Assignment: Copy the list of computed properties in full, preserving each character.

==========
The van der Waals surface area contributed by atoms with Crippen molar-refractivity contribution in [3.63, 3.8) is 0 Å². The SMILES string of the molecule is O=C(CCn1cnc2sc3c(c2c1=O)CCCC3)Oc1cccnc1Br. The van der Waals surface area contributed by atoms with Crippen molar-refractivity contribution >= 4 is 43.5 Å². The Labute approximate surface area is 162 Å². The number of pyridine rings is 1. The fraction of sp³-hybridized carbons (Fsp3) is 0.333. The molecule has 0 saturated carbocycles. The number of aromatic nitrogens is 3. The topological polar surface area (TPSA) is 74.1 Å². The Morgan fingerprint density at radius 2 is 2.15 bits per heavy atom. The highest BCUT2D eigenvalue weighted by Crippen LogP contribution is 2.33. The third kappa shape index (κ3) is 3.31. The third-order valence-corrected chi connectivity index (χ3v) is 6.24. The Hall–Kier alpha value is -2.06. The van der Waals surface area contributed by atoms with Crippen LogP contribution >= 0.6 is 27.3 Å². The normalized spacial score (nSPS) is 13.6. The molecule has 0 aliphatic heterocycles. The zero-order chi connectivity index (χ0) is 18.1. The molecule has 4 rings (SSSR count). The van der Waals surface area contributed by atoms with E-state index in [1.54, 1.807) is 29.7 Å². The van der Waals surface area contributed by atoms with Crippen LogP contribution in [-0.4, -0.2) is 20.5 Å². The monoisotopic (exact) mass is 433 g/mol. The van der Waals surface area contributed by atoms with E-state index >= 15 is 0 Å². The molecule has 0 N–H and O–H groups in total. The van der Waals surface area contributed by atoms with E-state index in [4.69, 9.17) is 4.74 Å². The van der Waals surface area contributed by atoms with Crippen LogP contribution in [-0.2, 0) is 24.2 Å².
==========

The van der Waals surface area contributed by atoms with Crippen molar-refractivity contribution in [3.63, 3.8) is 0 Å². The SMILES string of the molecule is O=C(CCn1cnc2sc3c(c2c1=O)CCCC3)Oc1cccnc1Br. The van der Waals surface area contributed by atoms with Crippen molar-refractivity contribution >= 4 is 43.5 Å². The Labute approximate surface area is 162 Å². The number of pyridine rings is 1. The fraction of sp³-hybridized carbons (Fsp3) is 0.333. The molecule has 0 saturated carbocycles. The number of aromatic nitrogens is 3. The topological polar surface area (TPSA) is 74.1 Å². The Morgan fingerprint density at radius 2 is 2.15 bits per heavy atom. The highest BCUT2D eigenvalue weighted by Crippen LogP contribution is 2.33. The third kappa shape index (κ3) is 3.31. The third-order valence-corrected chi connectivity index (χ3v) is 6.24. The Hall–Kier alpha value is -2.06. The van der Waals surface area contributed by atoms with Crippen LogP contribution >= 0.6 is 27.3 Å². The normalized spacial score (nSPS) is 13.6. The molecule has 0 aliphatic heterocycles. The zero-order chi connectivity index (χ0) is 18.1. The molecule has 4 rings (SSSR count). The van der Waals surface area contributed by atoms with E-state index in [1.54, 1.807) is 29.7 Å². The van der Waals surface area contributed by atoms with Crippen LogP contribution in [-0.4, -0.2) is 20.5 Å². The monoisotopic (exact) mass is 433 g/mol. The van der Waals surface area contributed by atoms with E-state index >= 15 is 0 Å². The molecule has 0 N–H and O–H groups in total. The van der Waals surface area contributed by atoms with E-state index in [4.69, 9.17) is 4.74 Å². The van der Waals surface area contributed by atoms with Crippen LogP contribution in [-0.2, 0) is 24.2 Å².